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Crit Care. 2015 Jun 15;19:251. doi: 10.1186/s13054-015-0970-1.

A positive fluid balance is an independent prognostic factor in patients with sepsis.

Author information

1
Department of Intensive Care, Erasme University Hospital, Université Libre de Bruxelles, 808 Route de Lennik, 1070, Brussels, Belgium. Angela.Acheampong@ulb.ac.be.
2
Department of Intensive Care, Erasme University Hospital, Université Libre de Bruxelles, 808 Route de Lennik, 1070, Brussels, Belgium. jlvincen@ulb.ac.be.

Abstract

INTRODUCTION:

Intravenous fluid administration is an essential component of sepsis management, but a positive fluid balance has been associated with worse prognosis. We analyzed whether a positive fluid balance and its persistence over time was an independent prognostic factor in septic patients.

METHODS:

We prospectively studied fluid intake and output for 7 days in 173 consecutive adult patients treated for sepsis in our Department of Intensive Care.

RESULTS:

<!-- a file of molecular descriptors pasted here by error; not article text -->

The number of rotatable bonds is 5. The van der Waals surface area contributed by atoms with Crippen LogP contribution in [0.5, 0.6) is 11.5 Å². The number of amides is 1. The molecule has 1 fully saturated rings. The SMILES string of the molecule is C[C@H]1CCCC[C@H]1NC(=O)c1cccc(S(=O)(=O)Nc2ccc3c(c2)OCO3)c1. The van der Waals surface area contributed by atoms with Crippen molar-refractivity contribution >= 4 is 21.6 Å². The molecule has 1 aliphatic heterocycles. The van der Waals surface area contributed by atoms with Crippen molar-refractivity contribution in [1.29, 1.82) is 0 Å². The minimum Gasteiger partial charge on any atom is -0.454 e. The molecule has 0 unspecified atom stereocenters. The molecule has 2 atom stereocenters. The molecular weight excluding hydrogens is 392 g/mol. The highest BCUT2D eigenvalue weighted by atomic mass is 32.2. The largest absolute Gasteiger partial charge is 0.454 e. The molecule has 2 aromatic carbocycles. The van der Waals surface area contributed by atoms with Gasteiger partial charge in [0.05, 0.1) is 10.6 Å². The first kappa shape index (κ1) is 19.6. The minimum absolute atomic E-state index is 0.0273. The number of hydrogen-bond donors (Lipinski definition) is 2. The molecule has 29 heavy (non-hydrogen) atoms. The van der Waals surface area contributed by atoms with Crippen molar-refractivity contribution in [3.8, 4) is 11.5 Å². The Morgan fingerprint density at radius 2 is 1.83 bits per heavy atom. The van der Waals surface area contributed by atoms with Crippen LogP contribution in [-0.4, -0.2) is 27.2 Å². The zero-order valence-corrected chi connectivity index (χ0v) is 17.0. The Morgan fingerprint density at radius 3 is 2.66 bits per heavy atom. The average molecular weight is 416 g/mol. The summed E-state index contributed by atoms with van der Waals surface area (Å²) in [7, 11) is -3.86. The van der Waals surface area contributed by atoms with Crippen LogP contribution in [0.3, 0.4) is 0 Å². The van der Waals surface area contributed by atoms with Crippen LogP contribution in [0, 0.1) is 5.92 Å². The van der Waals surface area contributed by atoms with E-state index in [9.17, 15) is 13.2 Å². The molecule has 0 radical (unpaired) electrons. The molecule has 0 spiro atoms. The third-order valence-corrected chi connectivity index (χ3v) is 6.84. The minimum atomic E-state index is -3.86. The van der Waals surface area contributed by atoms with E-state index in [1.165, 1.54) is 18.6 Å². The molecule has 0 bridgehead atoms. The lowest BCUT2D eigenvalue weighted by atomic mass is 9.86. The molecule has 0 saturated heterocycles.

Of the 173 patients, 59 died (34 %). Mean daily fluid intake was higher in non-survivors than in survivors (59 ± 24 ml/kg vs. 48 ± 23 ml/kg, p = 0.03), but output volumes were similar. As a result, the daily fluid balance was more than twice as large in the non-survivors as in the survivors (29 ± 22 vs. 13 ± 19 ml/kg, p <0.001). Persistence of a positive fluid balance over time was associated with increased mortality. Using a multivariable time-dependent Cox model, a positive fluid balance was independently associated with higher mortality (adjusted hazard ratio 1.014 [1.007-1.022] per ml/kg increase, p <0.001).

CONCLUSIONS:

Persistence of a positive daily fluid balance over time was quite strongly associated with a higher mortality rate in septic patients.

PMID:
26073560
PMCID:
PMC4479078
DOI:
10.1186/s13054-015-0970-1
[Indexed for MEDLINE]
Free PMC Article

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